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Matthew J. Burton, Richard J. C. Bowman, Hannah Faal, Esther A. N. Aryee, Usman N. Ikumapayi, Neal D. E. Alexander, Richard A. Adegbola, David C. W. Mabey, Allen Foster, Gordon J. Johnson, Robin L. Bailey; The Long-Term Natural History of Trachomatous Trichiasis in The Gambia. Invest. Ophthalmol. Vis. Sci. 2006;47(3):847-852. doi: https://doi.org/10.1167/iovs.05-0714.
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purpose. Trachoma is the leading infectious cause of blindness. However, there are few data on the natural history of trachomatous trichiasis to guide program planning or that investigate its pathogenesis.
methods. A cohort of Gambians with trichiasis in one or both eyes who had declined surgery was observed. Clinical examinations were performed at baseline and 4 years later. Conjunctival swab samples were collected for Chlamydia trachomatis PCR and bacteriology.
results. One hundred fifty-four people were examined at baseline and 4 years later (241 nonsurgical eyes). At baseline 124 (52%) eyes had major trichiasis (5+ lashes), 75 (31%) minor trichiasis (1–4 lashes), and 42 (17%) no trichiasis. By 4 years, trichiasis had developed in 12 (29%) of 42 previously unaffected eyes. Minor trichiasis progressed to major in 28 (37%) of 75 eyes. New corneal opacification more commonly developed in eyes that had major (10%) compared to minor (5%) trichiasis at baseline. Bacterial infection was common (23%), becoming more frequent with increasing trichiasis. C. trachomatis infection was rare (1%). Conjunctival inflammation was common (29%) and was associated with progressive trichiasis and corneal opacification.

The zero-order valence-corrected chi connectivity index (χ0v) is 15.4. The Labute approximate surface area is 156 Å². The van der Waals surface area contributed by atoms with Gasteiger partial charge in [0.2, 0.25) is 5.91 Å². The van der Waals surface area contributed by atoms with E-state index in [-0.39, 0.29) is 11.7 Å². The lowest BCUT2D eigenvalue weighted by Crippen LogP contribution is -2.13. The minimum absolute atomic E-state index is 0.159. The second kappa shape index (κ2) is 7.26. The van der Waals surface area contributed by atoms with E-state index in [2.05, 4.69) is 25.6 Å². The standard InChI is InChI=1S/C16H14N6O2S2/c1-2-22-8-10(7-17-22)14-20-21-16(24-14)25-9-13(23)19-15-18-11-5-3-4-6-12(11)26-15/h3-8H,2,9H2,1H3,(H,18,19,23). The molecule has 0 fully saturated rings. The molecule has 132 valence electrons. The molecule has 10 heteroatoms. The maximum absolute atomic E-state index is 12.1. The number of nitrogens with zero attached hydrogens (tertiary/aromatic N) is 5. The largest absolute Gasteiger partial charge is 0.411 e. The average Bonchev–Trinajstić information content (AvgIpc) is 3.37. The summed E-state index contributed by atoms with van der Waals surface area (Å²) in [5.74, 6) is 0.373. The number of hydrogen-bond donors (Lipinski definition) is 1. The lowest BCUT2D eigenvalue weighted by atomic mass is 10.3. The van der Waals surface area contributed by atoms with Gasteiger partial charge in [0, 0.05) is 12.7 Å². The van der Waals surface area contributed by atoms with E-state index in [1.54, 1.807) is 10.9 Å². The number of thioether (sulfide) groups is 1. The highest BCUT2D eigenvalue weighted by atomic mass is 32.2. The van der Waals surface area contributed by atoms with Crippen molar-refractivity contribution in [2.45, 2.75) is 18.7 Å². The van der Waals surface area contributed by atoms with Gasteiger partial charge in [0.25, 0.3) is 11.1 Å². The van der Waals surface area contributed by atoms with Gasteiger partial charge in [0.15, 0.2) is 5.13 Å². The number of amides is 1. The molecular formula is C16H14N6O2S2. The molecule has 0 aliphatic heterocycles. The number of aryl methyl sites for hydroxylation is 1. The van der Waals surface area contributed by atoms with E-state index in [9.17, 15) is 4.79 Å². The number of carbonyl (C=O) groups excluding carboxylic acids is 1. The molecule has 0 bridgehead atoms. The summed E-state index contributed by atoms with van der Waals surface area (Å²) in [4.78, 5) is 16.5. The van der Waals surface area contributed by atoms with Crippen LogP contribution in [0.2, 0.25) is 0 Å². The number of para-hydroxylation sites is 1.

conclusions. Trichiasis progressed in the long-term in this environment, despite a low prevalence of C. trachomatis. Blinding corneal opacification develops infrequently, unless major trichiasis is present. Epilation and early surgery need to be formally compared for the management of minor trichiasis. The pathologic correlates and promoters of conjunctival inflammation need to be investigated.
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